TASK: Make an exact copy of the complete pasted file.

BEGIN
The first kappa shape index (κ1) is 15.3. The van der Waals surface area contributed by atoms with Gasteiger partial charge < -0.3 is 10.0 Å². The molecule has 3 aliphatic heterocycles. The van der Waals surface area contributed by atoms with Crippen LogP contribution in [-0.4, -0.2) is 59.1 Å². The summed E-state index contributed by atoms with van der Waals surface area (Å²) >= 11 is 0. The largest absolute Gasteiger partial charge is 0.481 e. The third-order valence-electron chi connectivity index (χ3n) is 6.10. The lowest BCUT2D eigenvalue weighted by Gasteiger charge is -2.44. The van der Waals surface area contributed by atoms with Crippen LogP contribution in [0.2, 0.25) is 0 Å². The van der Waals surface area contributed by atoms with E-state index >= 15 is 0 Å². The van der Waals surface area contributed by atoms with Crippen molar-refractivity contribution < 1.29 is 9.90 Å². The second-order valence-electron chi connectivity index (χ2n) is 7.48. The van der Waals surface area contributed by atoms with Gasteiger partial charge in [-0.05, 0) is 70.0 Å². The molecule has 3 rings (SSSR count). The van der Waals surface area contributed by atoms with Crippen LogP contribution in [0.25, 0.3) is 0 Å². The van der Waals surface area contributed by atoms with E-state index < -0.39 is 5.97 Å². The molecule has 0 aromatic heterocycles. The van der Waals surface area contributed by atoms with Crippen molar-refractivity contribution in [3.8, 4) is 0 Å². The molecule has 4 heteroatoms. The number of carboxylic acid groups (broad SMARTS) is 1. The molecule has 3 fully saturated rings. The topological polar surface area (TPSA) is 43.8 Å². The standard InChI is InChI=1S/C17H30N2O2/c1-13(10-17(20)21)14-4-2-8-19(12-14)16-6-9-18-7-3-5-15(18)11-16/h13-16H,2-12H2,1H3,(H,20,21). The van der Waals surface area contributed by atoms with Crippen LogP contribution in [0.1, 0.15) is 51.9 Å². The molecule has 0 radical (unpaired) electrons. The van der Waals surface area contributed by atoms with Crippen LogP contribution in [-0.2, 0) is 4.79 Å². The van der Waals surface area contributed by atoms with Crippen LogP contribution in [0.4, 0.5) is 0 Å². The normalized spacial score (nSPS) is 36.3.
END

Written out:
The first kappa shape index (κ1) is 15.3. The van der Waals surface area contributed by atoms with Gasteiger partial charge < -0.3 is 10.0 Å². The molecule has 3 aliphatic heterocycles. The van der Waals surface area contributed by atoms with Crippen LogP contribution in [-0.4, -0.2) is 59.1 Å². The summed E-state index contributed by atoms with van der Waals surface area (Å²) >= 11 is 0. The largest absolute Gasteiger partial charge is 0.481 e. The third-order valence-electron chi connectivity index (χ3n) is 6.10. The lowest BCUT2D eigenvalue weighted by Gasteiger charge is -2.44. The van der Waals surface area contributed by atoms with Crippen LogP contribution in [0.2, 0.25) is 0 Å². The van der Waals surface area contributed by atoms with E-state index >= 15 is 0 Å². The van der Waals surface area contributed by atoms with Crippen molar-refractivity contribution < 1.29 is 9.90 Å². The second-order valence-electron chi connectivity index (χ2n) is 7.48. The van der Waals surface area contributed by atoms with Gasteiger partial charge in [-0.05, 0) is 70.0 Å². The molecule has 3 rings (SSSR count). The van der Waals surface area contributed by atoms with Crippen LogP contribution in [0.25, 0.3) is 0 Å². The van der Waals surface area contributed by atoms with E-state index < -0.39 is 5.97 Å². The molecule has 0 aromatic heterocycles. The van der Waals surface area contributed by atoms with Crippen molar-refractivity contribution in [3.8, 4) is 0 Å². The molecule has 4 heteroatoms. The number of carboxylic acid groups (broad SMARTS) is 1. The molecule has 3 fully saturated rings. The topological polar surface area (TPSA) is 43.8 Å². The standard InChI is InChI=1S/C17H30N2O2/c1-13(10-17(20)21)14-4-2-8-19(12-14)16-6-9-18-7-3-5-15(18)11-16/h13-16H,2-12H2,1H3,(H,20,21). The van der Waals surface area contributed by atoms with Crippen LogP contribution in [0.1, 0.15) is 51.9 Å². The molecule has 0 radical (unpaired) electrons. The van der Waals surface area contributed by atoms with Crippen LogP contribution in [-0.2, 0) is 4.79 Å². The van der Waals surface area contributed by atoms with Crippen LogP contribution in [0.4, 0.5) is 0 Å². The normalized spacial score (nSPS) is 36.3.